Syria girl against a blue sky

Keep the light on for Syria’s children

Johan explains that, despite donor fatigue and competing crises, Syria’s children must be protected 

Johan Mooij, Syria Response Director, World Vision 

“Success” in humanitarian action is often measured by the way we have improved the lives of those we serve. As I consider all the work we and other agencies have done for Syrians over the past decade, I have to ask whether we can call our work a success or not.   

I am certainly proud that World Vision staff reach almost three million people annually thanks to our direct assistance, external advocacy and the generosity of our donors; but 13.5 million are still in need of humanitarian aid including 3 million children just in northern part of the country.  

There’s no immediate end in sight to the causes of this disaster, and there are no quick fixes to what has become one of the largest displacement crisis in the world. The humanitarian crisis around Syria Response is facing chronic donor fatigue, and other emerging crises drain the resources of donors. As a result, the needs of children in Syria are slipping down the world’s priority list. 

Seeing the crisis firsthand 

A couple of months ago, I visited our office inside Syria for the first time. It has been eight years since a Response Director could make it, due to the high levels of insecurity.  

As we travelled, I saw thousands and thousands of tents where Syrians now live. These people don’t just move once but multiple times.  

Contrary to many other refugee camps I have been to, this place looked as if the war had just started; displaced Syrians still live in tents or unfinished buildings, with minimal infrastructure and always ready to move again.  

Too few global commitments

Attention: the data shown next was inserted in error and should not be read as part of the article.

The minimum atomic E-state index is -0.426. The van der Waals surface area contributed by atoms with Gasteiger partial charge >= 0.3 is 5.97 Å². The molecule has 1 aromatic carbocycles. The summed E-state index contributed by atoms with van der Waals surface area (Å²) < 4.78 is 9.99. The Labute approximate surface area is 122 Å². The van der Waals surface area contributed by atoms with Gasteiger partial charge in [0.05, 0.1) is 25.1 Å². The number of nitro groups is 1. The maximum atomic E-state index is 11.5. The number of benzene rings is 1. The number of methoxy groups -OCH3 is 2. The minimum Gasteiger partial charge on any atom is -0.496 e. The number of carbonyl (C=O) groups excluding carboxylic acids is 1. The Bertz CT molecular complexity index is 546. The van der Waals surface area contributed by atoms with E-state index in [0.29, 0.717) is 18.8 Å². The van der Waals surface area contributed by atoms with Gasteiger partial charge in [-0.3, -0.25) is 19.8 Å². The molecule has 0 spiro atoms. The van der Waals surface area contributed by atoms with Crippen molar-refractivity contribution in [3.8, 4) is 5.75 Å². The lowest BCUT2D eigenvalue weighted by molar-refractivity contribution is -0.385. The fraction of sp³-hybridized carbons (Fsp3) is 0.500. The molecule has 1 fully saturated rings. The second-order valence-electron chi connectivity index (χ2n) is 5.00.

The 2019 Global Refugee Forum was a global commitment to scale up support for those who seek a safe haven. Syrian children’s needs were meant to be at the core of the Forum’s outcome. This did not happen.  

World Vision Syria Response took a closer look at the commitments made for these children. This is what our report found: “Only 29 of the pledges referred specifically to child protection needs, and - of these 29 - only 4 were received by Syria or host countries of Syrian refugees.”  

This analysis and our field observations make it clear that too little is still being done for Syrian children, for whom the conflict and its fallout is hugely traumatic. Recent reports are providing horrifying accounts of grave violations of children’s rights.  

All of us need to do so much more for these vulnerable girls and boys, regardless of what else is going on globally, and regardless of how complex or protracted the Syria crisis remains.  

Shining a light 

Last Saturday, I sang an old song with the children at church: “This little light of mine, I’m gonna let it shine”, and it reminded me that we cannot give up.  

Despite often being discouraged by the lack of “success” in Syria and of a lack of global commitments, we will never stop trying to make life better for the children caught up in an adult conflict. Nor will we stop reminding the world that we all have a duty to shine a light on injustice and cruelty, especially when it hurts a nation’s most vulnerable people.  

Johan Mooij is Syria Response Director for World Vision International. His twenty-five years in the humanitarian sector responding to crises across the world, has been driven by his commitment and faith in building a better world for those hardest to reach. Johan’s dedication to the children World Vision serves motivates him to drive humanitarian entrepreneurship and innovation initiatives that better respond to the evolving and complex needs of forcibly displaced Syrian people across the three countries he oversees – Jordan, Syria and Turkey.